Sehwag steered India to the 171-run victory target in 34.3 overs. But there was a sore point when Sehwag batting at 99 and India needing just one run for victory struck Suraj Randiv for a huge six over long-off and raised his bat in celebration, only to realise a moment later that it was a big no-ball from the off-spinner and his runs would not be counted.
As per the rule, which many would have come to know only today, the match finished when Randiv over-stepped, which gave India the required one run to win, making Sehwag's six inconsequential.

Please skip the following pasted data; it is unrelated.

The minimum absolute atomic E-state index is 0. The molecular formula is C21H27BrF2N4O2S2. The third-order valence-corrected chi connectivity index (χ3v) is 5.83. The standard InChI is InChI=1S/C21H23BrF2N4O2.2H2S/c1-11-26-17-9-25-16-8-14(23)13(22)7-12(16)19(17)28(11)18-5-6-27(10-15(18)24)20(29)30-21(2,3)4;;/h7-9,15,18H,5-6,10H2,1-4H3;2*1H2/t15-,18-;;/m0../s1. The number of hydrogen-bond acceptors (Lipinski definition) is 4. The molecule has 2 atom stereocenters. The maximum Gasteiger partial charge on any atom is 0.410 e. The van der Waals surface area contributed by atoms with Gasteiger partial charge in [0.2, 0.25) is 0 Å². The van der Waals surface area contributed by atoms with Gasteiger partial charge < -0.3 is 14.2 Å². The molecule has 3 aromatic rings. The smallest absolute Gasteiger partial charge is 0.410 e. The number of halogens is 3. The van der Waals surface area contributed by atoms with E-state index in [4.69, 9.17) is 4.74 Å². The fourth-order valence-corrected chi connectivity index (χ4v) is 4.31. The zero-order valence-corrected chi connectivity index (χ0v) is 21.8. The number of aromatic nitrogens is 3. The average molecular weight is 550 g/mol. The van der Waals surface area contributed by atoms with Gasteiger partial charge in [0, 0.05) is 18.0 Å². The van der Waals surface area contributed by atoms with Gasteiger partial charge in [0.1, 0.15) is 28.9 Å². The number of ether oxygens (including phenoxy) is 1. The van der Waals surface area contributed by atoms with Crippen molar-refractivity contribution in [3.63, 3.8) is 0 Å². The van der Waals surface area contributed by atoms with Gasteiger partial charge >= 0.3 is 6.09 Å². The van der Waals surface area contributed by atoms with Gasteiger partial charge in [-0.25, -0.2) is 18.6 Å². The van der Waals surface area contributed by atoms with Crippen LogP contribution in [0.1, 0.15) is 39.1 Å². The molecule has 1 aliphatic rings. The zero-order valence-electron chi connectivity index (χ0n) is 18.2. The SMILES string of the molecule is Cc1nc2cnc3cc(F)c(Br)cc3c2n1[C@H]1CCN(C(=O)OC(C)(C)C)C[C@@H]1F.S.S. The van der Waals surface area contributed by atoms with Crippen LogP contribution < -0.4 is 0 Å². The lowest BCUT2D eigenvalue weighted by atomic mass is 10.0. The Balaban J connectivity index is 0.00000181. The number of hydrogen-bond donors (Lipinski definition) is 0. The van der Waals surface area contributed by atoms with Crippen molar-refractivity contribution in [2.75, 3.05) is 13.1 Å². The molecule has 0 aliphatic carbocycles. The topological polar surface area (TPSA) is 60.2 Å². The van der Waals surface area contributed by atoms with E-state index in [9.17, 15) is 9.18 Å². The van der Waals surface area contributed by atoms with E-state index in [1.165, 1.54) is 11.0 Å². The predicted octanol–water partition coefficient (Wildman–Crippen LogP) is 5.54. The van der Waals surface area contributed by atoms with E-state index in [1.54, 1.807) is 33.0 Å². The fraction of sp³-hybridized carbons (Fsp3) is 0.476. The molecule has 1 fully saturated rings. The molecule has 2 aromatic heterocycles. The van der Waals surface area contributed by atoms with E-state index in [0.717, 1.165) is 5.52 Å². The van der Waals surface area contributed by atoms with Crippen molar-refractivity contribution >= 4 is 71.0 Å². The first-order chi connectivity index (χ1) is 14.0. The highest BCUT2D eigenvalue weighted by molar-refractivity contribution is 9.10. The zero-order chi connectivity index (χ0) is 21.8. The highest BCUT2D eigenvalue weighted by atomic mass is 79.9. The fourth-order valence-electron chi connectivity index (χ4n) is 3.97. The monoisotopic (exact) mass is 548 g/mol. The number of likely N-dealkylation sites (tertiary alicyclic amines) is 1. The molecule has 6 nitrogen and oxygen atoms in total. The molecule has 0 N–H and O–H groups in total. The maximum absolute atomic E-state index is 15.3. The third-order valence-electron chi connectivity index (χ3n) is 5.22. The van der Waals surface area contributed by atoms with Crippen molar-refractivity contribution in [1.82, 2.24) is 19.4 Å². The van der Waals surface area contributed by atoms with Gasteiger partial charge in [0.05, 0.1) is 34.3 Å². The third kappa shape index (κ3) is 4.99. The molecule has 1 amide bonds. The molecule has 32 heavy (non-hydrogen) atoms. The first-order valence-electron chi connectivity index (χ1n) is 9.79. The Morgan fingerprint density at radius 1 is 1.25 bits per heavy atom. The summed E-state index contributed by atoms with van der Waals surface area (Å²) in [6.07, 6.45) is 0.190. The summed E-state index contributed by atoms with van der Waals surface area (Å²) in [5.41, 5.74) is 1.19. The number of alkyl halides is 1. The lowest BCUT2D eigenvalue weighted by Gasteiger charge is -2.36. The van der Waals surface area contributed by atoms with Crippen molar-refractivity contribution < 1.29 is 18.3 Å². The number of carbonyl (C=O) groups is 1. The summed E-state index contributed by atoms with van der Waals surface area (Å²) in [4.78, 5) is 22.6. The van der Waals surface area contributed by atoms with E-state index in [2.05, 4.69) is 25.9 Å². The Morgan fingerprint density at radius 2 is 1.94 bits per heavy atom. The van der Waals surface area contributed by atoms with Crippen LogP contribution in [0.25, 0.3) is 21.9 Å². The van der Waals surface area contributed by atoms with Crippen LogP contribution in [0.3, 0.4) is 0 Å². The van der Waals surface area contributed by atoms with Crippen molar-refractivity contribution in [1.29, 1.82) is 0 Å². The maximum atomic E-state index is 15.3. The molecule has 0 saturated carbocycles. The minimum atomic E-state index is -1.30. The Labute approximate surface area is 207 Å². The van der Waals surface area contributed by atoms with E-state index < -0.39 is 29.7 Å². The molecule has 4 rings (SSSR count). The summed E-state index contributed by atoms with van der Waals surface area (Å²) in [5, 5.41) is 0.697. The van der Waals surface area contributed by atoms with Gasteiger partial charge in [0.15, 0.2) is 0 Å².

Sehwag, who is never shy of reaching milestones or finishing off matches with his customary sixes, was not complaining at what many would have felt an attempt from the Sri Lankan to stop the batsman from scoring a century.
"It often happens in cricket. When a batsman is on 99 and the scores are level, bowlers try to bowl no-balls and wides. The opposing team do not want you to score 100. They tried their best. Fair enough," Sehwag said after the match.
Even former England captain Tony Greig, while putting questions to Sri Lankan captain Kumar Sangakkara on the issue, said he was unaware of the rule.
Sangakkara said he, too, had no clue about this particular rule. "I am not aware of that (rule). Well he deserved to get a 100," Sangakka said in the post-match ceremony.
The laws of cricket are established by the Marylebone Cricket Club (MCC).
Strangely, according to this rule, the ball is counted as having been faced by Sehwag.